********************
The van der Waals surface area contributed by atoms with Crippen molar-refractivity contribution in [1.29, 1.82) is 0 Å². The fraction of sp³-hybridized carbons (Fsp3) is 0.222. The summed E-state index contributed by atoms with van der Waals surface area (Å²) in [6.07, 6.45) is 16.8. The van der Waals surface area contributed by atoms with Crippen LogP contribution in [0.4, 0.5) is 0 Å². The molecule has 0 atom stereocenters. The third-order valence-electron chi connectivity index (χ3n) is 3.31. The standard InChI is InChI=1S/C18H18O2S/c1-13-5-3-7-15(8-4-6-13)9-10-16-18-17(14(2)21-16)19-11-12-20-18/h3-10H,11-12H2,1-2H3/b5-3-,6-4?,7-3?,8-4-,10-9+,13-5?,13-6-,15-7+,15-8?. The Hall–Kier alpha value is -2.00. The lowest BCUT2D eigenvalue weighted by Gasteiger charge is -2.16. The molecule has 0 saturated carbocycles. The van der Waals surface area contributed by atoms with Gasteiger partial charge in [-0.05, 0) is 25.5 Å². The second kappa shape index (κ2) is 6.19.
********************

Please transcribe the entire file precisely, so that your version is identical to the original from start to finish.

The van der Waals surface area contributed by atoms with Crippen molar-refractivity contribution in [1.29, 1.82) is 0 Å². The fraction of sp³-hybridized carbons (Fsp3) is 0.222. The summed E-state index contributed by atoms with van der Waals surface area (Å²) in [6.07, 6.45) is 16.8. The van der Waals surface area contributed by atoms with Crippen LogP contribution in [0.4, 0.5) is 0 Å². The molecule has 0 atom stereocenters. The third-order valence-electron chi connectivity index (χ3n) is 3.31. The standard InChI is InChI=1S/C18H18O2S/c1-13-5-3-7-15(8-4-6-13)9-10-16-18-17(14(2)21-16)19-11-12-20-18/h3-10H,11-12H2,1-2H3/b5-3-,6-4?,7-3?,8-4-,10-9+,13-5?,13-6-,15-7+,15-8?. The Hall–Kier alpha value is -2.00. The lowest BCUT2D eigenvalue weighted by Gasteiger charge is -2.16. The molecule has 0 saturated carbocycles. The van der Waals surface area contributed by atoms with Gasteiger partial charge in [-0.05, 0) is 25.5 Å². The second kappa shape index (κ2) is 6.19.